Sunday, December 10, 2023

1023. Back again

 This old blog is about chanting, which I haven’t written about in… years and years. So a few words to catch up, if just for my own amusement and writing practice (a muscle has been unused for way too long). (And if I want to actually WRITE and maybe publish something before I’m 103 I need to, like, write.) Due to dispiriting circumstances beyond my control, the High Holy Days service-leading journey is over. For a brief while I then flirted with leaving the community, but my friends, the deeply spiritual and music style of prayer, and the overall mission of this great group of people convinced me to stay. And, of course, the opportunity to chant Torah. I’m still learning—I still have so much to learn. I continue to get better at it (I think), and feel more confident and less stage fright-hobbled as a result, and it becomes even more fun.  For the last two months I’ve read almost every week, not a whole lot at a time, mostly the same stuff as when this 2nd year of the triennial last came around in the cursed year of 2020 when I was often one of 10 people in an empty, freezing sanctuary, a large camera in my face and the gabbaim on the other side, which seemed to be same distance as  across the Red Sea, yelling out corrections as needed and unable to help if I got lost, as once happened to my great distress (I lived to tell the tale).

Although my brain seems to have mostly erased the memory of those actual verses, it’s comforting to see my old markings on the printout and realize that the words and tunes are somewhere in there and helping me re-learn without too much trouble. 

Saturday, July 22, 2023

1022. Covid and chanting

 I finally got it last December, a mild case. It was almost a relief, no more waiting to see where on the Wheel of Ill Fortune I might land. The Pandemic Era for me consisted of three years in a fever dream, time not really time and normal activities, like going to the store, pixelated and in saturated color. 

It was awful, every moment.

My synagogue moved immediately to Zoom for services, now three times a day like the most traditional of congregations. I joined every one (because: what else was there to do?). I grew to love the little community of praying faces in squares, and the unique privilege of seeing, rather than backs of heads, the beauty of faces focused in prayer. (It was almost too intimate to watch; sometimes I turned away from the screen.) For months the only people I saw in actual person were the terrific barista down the block each morning for about a minute, a vital part of maintaining my sanity, and a friend that I walked with on Sundays along with her dog, always keeping a sensible few feet apart.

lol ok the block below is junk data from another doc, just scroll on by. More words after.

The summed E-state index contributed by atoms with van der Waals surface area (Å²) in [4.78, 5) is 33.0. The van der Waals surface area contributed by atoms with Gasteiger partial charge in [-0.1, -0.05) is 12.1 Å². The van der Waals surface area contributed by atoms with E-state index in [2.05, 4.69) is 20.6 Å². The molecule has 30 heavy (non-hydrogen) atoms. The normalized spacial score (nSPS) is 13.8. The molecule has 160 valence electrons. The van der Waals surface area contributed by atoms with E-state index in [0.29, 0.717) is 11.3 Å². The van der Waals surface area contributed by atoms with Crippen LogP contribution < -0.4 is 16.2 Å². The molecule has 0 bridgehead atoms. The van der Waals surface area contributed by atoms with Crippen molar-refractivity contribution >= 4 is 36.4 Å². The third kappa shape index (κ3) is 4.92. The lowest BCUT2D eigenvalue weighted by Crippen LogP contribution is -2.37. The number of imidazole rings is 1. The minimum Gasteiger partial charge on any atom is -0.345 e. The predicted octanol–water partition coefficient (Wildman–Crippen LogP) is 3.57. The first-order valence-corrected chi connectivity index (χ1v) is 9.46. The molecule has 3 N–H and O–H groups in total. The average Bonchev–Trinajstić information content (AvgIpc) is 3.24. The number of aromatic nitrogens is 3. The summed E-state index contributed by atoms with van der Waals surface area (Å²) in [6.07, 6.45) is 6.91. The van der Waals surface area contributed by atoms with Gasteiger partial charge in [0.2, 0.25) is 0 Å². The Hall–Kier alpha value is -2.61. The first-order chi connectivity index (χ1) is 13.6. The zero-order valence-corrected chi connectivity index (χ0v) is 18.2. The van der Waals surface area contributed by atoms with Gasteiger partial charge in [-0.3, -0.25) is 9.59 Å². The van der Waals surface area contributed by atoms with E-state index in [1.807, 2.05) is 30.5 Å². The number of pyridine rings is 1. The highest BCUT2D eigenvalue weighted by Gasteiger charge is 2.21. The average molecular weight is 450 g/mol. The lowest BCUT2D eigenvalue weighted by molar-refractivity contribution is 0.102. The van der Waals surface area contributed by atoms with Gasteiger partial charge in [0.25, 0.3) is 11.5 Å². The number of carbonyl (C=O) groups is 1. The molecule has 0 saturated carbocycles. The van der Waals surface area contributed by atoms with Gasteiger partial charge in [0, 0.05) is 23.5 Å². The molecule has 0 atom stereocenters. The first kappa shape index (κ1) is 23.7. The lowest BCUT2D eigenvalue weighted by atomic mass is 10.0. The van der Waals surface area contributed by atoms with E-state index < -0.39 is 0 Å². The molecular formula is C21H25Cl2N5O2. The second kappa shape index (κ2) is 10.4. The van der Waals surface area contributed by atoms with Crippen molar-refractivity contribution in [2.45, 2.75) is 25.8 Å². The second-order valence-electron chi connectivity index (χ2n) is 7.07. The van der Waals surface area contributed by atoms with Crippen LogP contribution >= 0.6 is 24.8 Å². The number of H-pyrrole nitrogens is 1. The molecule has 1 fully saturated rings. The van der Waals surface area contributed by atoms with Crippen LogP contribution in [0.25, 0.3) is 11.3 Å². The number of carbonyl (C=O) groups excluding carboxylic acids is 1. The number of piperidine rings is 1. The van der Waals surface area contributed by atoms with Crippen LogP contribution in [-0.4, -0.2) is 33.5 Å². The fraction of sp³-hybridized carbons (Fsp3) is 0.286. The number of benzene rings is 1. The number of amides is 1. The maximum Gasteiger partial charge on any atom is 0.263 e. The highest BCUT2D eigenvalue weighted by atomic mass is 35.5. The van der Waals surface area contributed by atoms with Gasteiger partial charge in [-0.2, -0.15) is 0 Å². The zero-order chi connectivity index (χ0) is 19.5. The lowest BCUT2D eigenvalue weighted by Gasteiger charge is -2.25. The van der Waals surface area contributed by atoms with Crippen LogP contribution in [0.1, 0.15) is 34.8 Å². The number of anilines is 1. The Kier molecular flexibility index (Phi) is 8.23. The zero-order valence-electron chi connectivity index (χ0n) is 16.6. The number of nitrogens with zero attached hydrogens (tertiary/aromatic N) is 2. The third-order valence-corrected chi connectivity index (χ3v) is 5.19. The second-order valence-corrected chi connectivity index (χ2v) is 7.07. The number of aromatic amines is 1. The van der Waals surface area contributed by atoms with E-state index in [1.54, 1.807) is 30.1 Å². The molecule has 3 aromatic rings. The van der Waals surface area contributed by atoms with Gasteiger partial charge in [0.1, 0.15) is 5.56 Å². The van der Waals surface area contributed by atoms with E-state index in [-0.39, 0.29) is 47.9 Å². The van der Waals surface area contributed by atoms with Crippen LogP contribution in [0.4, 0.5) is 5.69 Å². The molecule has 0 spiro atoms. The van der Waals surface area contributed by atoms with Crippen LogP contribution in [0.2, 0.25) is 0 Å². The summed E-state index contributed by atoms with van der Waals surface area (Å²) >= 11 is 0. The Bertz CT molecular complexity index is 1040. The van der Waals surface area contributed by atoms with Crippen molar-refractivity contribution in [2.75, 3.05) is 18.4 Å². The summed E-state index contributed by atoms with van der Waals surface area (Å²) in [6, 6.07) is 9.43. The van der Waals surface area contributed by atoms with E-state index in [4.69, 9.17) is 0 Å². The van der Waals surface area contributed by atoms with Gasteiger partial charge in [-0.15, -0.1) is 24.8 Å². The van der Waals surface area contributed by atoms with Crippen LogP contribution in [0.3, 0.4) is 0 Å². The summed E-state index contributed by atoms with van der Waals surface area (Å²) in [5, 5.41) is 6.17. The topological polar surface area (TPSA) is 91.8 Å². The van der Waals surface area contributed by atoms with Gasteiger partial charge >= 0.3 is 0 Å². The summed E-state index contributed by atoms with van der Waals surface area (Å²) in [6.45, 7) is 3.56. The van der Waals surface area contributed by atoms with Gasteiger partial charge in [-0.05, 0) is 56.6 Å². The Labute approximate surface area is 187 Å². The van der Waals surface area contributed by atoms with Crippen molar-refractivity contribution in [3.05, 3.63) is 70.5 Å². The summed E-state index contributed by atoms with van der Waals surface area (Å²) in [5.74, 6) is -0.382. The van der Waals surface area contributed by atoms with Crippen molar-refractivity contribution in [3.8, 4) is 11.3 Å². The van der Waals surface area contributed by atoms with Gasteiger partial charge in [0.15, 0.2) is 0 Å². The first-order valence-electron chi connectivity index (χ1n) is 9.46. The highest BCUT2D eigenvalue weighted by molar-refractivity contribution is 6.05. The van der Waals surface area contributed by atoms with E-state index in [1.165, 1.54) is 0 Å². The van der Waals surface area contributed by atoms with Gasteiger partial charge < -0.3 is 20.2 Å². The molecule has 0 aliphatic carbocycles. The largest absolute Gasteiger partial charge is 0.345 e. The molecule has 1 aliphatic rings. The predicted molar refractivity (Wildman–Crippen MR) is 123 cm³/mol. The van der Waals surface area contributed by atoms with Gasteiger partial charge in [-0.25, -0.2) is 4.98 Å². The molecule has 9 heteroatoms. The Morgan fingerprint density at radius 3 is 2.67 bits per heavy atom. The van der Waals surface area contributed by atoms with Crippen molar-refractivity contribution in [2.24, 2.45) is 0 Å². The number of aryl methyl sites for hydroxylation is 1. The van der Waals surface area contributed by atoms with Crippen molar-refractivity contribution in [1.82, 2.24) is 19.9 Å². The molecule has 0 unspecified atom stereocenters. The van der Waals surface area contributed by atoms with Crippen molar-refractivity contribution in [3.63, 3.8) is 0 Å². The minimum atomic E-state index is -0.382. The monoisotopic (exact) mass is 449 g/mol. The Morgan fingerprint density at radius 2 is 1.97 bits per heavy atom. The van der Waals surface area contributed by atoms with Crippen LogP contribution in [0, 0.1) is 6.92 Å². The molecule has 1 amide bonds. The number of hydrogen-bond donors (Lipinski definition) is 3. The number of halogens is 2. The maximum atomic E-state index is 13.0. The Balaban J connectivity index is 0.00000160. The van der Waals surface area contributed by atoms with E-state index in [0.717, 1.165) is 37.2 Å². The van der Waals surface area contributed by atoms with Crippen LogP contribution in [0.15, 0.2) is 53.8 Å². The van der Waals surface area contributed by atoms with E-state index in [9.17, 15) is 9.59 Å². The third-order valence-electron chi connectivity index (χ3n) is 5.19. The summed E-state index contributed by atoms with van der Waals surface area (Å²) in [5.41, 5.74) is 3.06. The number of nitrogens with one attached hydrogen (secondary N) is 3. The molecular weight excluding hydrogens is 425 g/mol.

Since my synagogue straddles the border between progressive and traditional, we refrained on Zoom from the parts of the service that required a minyan. So Torah wasn’t chanted from a scroll during all those awful first months, just read from a chumash. I soon figured out a new Shabbat morning ritual for myself in the courtyard of my building, which is equipped with Adirondack chairs with and occasionally reliable WiFi. I’d get dressed in just a slightly fancier T-shirt than usual to mark the day and head downstairs with my laptop, siddur, and headphones. Through the gap between buildings I’d watch the sun dance around clouds as two rabbis and a hazzan prayed at each other, and the invisible rest of us, from opposite ends of a sanctuary that seats 800.

After nine months of this weirdness, our medical advisory board said it was safe to have a few more people in the sanctuary so that we could make a minyan and read from the actual sefer Torah. I volunteered. I missed chanting, and what else did I have to do, really?

Friday, July 21, 2023

1021. Three MORE years later

 aaaand… it’s been another 3 years.

I barely see the point in noting that the world has changed. It would be like putting up a billboard proclaiming that the sky is blue. I’m still here, healthy, sometimes happy, always grateful, distinctly older, and still often praying.

But not, as of the last two years, like I used to write about in this blog. It’s been a source of sadness for me, and big disappointment in some people I loved—still love—and respect—still do, but with a little less of my heart. But the situation is what it is (how I hate that phrase, but it fits). I want to be happy, not sad, and learn to place this thing in the small box where it belongs, rather than the big dump truck in the middle of the road of my life, cars honking “Get out of the way!” Sometimes the thing is so small that I barely see it. But other times it looms larger than the eyes of my cat when they’re 12 millimeters from mine as he wakes me with a paw on my cheek for food at 5AM.

I’ve been trying to write about what happened to help me understand, and feel better. Now that I’ve finally recovered the login info to this blog, don’t ask, and was also inspired by this beautifully introspective blog, it occurred to me that some kind of audience—probably no one, but even a theoretical audience—might motivate me to craft a few sentences to help me work out my issues. Recommitting here might also jumpstart another writing project that I’m determined to finish before I depart this earth at age 120 (or older).

So, a start. Maybe, maybe I’m occasionally back.